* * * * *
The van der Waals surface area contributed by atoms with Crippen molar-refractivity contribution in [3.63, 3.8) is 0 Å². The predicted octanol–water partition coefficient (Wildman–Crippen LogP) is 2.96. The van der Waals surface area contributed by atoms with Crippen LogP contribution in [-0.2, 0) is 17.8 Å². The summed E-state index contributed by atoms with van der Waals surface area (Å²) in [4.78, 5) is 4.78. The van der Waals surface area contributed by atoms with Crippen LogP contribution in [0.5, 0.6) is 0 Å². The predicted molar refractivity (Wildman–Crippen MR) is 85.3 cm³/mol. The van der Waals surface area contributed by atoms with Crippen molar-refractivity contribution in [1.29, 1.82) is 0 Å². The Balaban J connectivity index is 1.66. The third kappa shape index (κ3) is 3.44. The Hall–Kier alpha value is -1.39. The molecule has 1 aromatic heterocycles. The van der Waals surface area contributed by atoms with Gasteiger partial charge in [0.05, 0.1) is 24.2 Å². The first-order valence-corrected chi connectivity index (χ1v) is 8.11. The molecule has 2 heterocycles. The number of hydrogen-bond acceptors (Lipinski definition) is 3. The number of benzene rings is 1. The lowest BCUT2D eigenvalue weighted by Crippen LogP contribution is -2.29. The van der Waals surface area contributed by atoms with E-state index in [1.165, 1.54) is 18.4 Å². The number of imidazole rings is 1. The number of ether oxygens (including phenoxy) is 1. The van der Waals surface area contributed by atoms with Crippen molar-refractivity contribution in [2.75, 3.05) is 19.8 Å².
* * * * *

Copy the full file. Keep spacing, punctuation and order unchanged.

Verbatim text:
The van der Waals surface area contributed by atoms with Crippen molar-refractivity contribution in [3.63, 3.8) is 0 Å². The predicted octanol–water partition coefficient (Wildman–Crippen LogP) is 2.96. The van der Waals surface area contributed by atoms with Crippen LogP contribution in [-0.2, 0) is 17.8 Å². The summed E-state index contributed by atoms with van der Waals surface area (Å²) in [4.78, 5) is 4.78. The van der Waals surface area contributed by atoms with Crippen LogP contribution in [0.5, 0.6) is 0 Å². The predicted molar refractivity (Wildman–Crippen MR) is 85.3 cm³/mol. The van der Waals surface area contributed by atoms with Crippen molar-refractivity contribution in [1.29, 1.82) is 0 Å². The Balaban J connectivity index is 1.66. The third kappa shape index (κ3) is 3.44. The Hall–Kier alpha value is -1.39. The molecule has 1 aromatic heterocycles. The van der Waals surface area contributed by atoms with Gasteiger partial charge in [0.05, 0.1) is 24.2 Å². The first-order valence-corrected chi connectivity index (χ1v) is 8.11. The molecule has 2 heterocycles. The number of hydrogen-bond acceptors (Lipinski definition) is 3. The number of benzene rings is 1. The lowest BCUT2D eigenvalue weighted by Crippen LogP contribution is -2.29. The van der Waals surface area contributed by atoms with E-state index in [1.165, 1.54) is 18.4 Å². The number of imidazole rings is 1. The number of ether oxygens (including phenoxy) is 1. The van der Waals surface area contributed by atoms with Crippen molar-refractivity contribution in [2.75, 3.05) is 19.8 Å².